Joint-employer rule reset a challenge for operators
Joint-employer rule reset a challenge for operators
17 SEPTEMBER 2020 7:35 AM

Hotel operators using staffing agencies to fill positions could be considered joint employers after a federal judge voids several parts of the latest labor rule.

REPORT FROM THE U.S.—A federal judge’s recent decision to strike down parts of the U.S. Department of Labor’s joint-employer rule will require hotel operators to take another look at relationships with staffing agencies.

The ruling by U.S. District Judge Gregory Woods of the Southern District of New York found several parts of the new joint-employer rule conflicted with the federal Fair Labor Standards Act. As a result, he voided several sections of the new rule governing vertical employment relationships. His decision did not address horizontal employment relationships, such as those between hotel brand companies and their franchisees.

The joint-employer standard is a cornerstone of labor law, providing clarity and certainty to franchisors and franchisees alike, said Brian Crawford, EVP of government affairs at the American Hotel & Lodging Association, via email. The AHLA supported the Department of Labor’s rule to revise and clarify regulations governing joint-employer status to better reflect the complexity of today’s modern economy, particularly in heavily franchised industries such as hotels. The recent ruling is a disappointment, he said.

“Our members rely on clear, predictable and stable rules and regulations to structure these common business relationships and support a strong, vibrant economy,” he said. “AHLA will continue to support the Department of Labor’s efforts to provide clarity and certainty to our members on this important workforce issue.”

What the decision means
The Department of Labor announced its rule in January 2020, putting it into effect in March. The rules generally eased joint-employer status for companies, setting up a four-part test. To be considered a joint employer, it considered whether a company could:

  • hire or fire an employee;
  • supervise or control an employee’s schedule or conditions of employment to a substantial degree;
  • determine an employee’s rate and method of payment; and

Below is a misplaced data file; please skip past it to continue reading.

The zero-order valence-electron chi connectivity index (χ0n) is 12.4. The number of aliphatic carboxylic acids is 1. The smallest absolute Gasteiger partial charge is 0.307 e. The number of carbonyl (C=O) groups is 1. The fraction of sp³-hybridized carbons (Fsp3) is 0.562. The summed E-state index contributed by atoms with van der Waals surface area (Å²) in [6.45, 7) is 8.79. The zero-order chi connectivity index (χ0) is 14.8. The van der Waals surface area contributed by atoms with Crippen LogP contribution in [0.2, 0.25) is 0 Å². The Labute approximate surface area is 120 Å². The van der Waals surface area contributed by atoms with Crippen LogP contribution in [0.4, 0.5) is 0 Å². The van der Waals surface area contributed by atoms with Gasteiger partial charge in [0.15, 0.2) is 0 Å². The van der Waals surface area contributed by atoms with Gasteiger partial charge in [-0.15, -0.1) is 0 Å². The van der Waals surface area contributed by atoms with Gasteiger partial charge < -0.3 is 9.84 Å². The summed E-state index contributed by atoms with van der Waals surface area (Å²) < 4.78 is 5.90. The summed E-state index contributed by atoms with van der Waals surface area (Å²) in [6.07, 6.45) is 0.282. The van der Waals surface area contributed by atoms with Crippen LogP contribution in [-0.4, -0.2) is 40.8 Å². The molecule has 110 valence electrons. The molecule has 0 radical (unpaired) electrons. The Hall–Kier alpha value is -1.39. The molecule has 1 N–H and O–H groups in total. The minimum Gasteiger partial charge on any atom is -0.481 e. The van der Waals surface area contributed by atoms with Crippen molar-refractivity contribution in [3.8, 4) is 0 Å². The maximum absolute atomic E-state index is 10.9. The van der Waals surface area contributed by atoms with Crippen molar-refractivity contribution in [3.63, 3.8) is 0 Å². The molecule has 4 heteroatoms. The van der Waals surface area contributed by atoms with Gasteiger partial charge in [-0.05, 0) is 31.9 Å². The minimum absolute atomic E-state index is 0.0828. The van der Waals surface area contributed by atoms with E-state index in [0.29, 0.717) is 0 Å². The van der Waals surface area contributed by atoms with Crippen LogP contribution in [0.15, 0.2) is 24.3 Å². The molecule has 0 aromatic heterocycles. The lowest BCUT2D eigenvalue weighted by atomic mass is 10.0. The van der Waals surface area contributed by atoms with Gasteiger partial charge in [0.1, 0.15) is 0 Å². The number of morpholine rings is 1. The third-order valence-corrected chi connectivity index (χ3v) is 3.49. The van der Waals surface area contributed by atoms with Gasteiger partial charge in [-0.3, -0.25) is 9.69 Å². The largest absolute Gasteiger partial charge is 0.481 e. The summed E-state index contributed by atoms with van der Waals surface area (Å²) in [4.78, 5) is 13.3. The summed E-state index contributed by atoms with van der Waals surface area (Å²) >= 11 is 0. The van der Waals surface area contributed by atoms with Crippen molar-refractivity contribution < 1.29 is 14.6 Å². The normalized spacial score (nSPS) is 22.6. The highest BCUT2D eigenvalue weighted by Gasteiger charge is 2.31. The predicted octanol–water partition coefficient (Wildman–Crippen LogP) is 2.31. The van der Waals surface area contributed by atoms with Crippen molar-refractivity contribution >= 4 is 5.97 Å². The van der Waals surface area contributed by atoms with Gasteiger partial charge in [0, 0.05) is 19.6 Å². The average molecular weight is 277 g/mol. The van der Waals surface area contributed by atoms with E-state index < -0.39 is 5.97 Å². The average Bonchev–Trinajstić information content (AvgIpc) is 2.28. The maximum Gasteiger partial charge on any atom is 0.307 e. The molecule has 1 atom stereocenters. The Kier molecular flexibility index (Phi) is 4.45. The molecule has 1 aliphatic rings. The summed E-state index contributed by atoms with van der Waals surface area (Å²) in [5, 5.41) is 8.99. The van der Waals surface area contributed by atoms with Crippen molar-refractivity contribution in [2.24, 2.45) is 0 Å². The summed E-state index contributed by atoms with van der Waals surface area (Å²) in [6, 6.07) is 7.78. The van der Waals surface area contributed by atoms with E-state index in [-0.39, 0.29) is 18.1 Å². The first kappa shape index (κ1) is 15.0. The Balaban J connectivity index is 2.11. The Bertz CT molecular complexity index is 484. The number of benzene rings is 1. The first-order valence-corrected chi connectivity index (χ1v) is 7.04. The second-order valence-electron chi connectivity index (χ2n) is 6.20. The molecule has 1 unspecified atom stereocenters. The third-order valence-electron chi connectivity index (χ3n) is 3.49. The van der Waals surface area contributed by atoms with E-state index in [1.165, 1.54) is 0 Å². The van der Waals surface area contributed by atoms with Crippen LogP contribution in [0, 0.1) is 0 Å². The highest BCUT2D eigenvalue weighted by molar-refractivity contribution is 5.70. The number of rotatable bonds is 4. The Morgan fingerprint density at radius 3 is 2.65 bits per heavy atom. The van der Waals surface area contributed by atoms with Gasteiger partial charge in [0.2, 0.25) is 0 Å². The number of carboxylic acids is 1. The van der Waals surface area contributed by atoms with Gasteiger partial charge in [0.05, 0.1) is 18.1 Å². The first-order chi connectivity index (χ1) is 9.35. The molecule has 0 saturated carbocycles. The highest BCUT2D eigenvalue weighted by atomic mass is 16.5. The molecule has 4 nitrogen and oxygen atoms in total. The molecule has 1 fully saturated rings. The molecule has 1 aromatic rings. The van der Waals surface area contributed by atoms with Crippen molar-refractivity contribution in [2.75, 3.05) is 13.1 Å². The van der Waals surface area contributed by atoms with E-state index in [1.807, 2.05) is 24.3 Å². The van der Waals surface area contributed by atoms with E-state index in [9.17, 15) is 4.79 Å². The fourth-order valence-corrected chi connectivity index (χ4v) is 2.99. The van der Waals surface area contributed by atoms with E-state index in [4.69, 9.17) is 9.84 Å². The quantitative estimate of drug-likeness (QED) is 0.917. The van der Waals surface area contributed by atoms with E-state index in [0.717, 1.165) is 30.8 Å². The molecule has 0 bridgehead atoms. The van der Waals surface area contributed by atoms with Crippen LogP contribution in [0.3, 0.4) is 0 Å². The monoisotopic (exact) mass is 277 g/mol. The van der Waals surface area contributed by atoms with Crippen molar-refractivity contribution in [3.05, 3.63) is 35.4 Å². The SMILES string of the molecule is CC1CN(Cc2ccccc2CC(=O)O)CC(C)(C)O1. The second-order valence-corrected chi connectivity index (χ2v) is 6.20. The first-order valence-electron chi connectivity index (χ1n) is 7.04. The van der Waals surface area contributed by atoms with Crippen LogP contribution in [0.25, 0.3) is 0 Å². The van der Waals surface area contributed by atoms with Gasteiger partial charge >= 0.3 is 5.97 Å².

• maintain an employee’s employment records.

With this new ruling, employers that work with third-party staffing companies should review their contractual provisions, relationship issues and the standards applied, said Andria Ryan, partner at Fisher Phillips.

“If you relaxed them, you may want to go back to pre-March relationship issues,” she said.

Housekeeping is the most common position that operators use staffing agencies for, she said. Operators might also use agencies for stewarding, golf course maintenance or caddy programs. Currently, many operators are having trouble getting housekeepers to return out of fear of the pandemic, and so are relying more on staffing agencies.

Many hotels have regular relationships with staffing agencies. If the same 10 housekeepers come back month after month, year after year, that’s going to be scrutinized under the previous standards, Ryan said. Questions considered under the rule include:

  • If there are two supervisors, who assigns the responsibilities?
  • What kind of training is provided to the employee?
  • What uniform do they wear?
  • Do they sign a hotel operator’s handbook?
  • Is there a separate timekeeping system?

The judge’s decision makes third-party management companies more likely to be considered a joint employer with staffing agencies, Ryan said. The hotel company brings in the staffing company, but the staffing company is the one that controls factors such as rate of pay and overtime.

“As a management company, you usually don’t get to see behind the curtain,” she said. “You don’t get to see if they’re being paid properly. You don’t see if their immigration status is verified. You don’t see that they’re being paid properly for overtime because you’re just simply paying the bill to the staffing agency.”

The risk is that if hotel operators are found to have too much control, the Department of Labor’s Wage and Hour Division comes in, and operators will be on the hook with the staffing agency over any violations, she said.

Though nothing has been filed yet, it’s likely the decision will be appealed.

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